Advanced search

Side-return kitchen extension appeal

(5 Posts)
goodygoodymummy Tue 02-Dec-14 19:45:27

I am wondering if anyone can advise me? We put in a planning application for a side-return kitchen extension. We live in a Victorian mid-terrace, so the idea is to have a wider kitchen, and use the current dining room as a TV/snug room, with an opening into the enlarged kitchen/diner. Current layout is standard front reception, rear dining room, and kitchen at the back.

Anyhow, we were informed by our architect that he had been contacted by the council late this afternoon, telling him that our application would be turned down unless we agreed to a 175cm party wall by close of play today (got email from architect at 4.15pm, council wanted to know by 5.30pm). This would mean that the opening into our current dining room (proposed TV/snug room) would be cut off at the top, a bit like a loft room, as we would have a pitched roof cutting across it. I have never seen another side extension with this sort of access to the main house, so I am perplexed. We had applied to have a 220cm party wall. Apparently, they have turned this down due to light issues with next door, even though our next door neighbours have not complained and are happy for us to go ahead with our plans. I have asked our architect to appeal this with the council. What else can I do?? How do appeals work? I have never done one before. This is completely new territory for me. Thanks in advance for advice.

Furball Wed 03-Dec-14 08:09:14

Did they give a reason why they want it like that?

What was your architects thoughts on that design? He would be the best person to ask as to how it might look, or whether it would/wouldn't work etc?

Appeal info = Here

We have had similar, the planners decided to keep the roofline of our extension so now we have limited height/space because of the eaves angle in the bedroom. Looks great on paper, but in reality a pain to live with.

so If you can get your architect on side to say it is just not practical to have that like that, and liaise with the planning officer (they should work with you on this) for a solution, you might be ok. smile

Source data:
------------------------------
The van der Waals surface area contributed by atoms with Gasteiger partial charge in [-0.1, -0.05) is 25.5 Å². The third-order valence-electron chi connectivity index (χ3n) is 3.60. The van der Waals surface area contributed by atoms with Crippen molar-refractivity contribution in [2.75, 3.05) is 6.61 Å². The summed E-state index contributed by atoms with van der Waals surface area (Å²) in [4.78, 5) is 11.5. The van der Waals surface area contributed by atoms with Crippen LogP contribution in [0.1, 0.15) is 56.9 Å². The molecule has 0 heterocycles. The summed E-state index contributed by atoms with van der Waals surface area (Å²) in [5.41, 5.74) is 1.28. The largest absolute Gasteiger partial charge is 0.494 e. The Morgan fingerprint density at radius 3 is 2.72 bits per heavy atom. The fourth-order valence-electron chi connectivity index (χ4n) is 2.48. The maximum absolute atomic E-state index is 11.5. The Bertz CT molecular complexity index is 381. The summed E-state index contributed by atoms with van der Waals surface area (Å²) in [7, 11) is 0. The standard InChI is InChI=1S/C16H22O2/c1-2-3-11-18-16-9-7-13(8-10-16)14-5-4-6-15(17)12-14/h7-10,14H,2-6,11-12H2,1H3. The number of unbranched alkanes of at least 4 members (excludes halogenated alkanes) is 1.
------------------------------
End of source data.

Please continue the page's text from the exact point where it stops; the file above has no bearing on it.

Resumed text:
Pinkje Wed 03-Dec-14 08:14:43

Do you know for certain that your party wall neighbours have not lodged an objection? Your neighbours may well have said they had no problem with it to your face to avoid a confrontation.

Pooka Wed 03-Dec-14 08:23:54

Side returns to terraced houses can be tricky unless both sides of the boundary apply jointly for planning permission.

How deep would the extension be?

The council is concerned that if you have a relatively deep extension immediately next to the boundary at 2.2m high, it would have a tunnelling effect to the rear facing window at the neighbouring in extended house, formed by your extension being next to the boundary and their own original kitchen projection.

If you've actually had planning permission refused,you would appeal to the planning inspectorate rather than the council. You would have to make your case, and the council would make their case and the Inspector would decide whether the proposal is acceptable. Or it might be a fast-track appeal where the inspector makes his decision based on the plans and all submissions including the planning officer's report, up to the time of the decision.

The fact that the neighbours haven't objected isn't actually a major point - neighbours come and go, and there are all sorts of reasons why people don't object (being neighbourly, being worried about a break down in relationship between them and next door, being absentee landlord etc). The council has to loom at the proposal in terms of its impact on existing and future residential amenity including outlook, light and so on and make an informed professional judgement.

SpeedyG Wed 31-Dec-14 10:16:32

If you appeal I recommend The case they prepared for my appeal is brilliant and the fee was very reasonable. I haven't heard the outcome of the appeal yet but win or lose I am confident that there is nothing more I could have done to get my refused extension through. My compromise would be to reduce the extension's length by 27.9cm to comply with permitted development, building it directly in front of the rear boundary wall rather than enclosing it but that will leave me with a wall that is difficult to maintain. I find it amazing that my application for a small extension was refused, so does everyone else including architect and builder - it seems planners sometimes struggle with common sense decisions and their decisions need to be challenged!

Join the discussion

Registering is free, easy, and means you can join in the discussion, watch threads, get discounts, win prizes and lots more.

Register now »

Already registered? Log in with: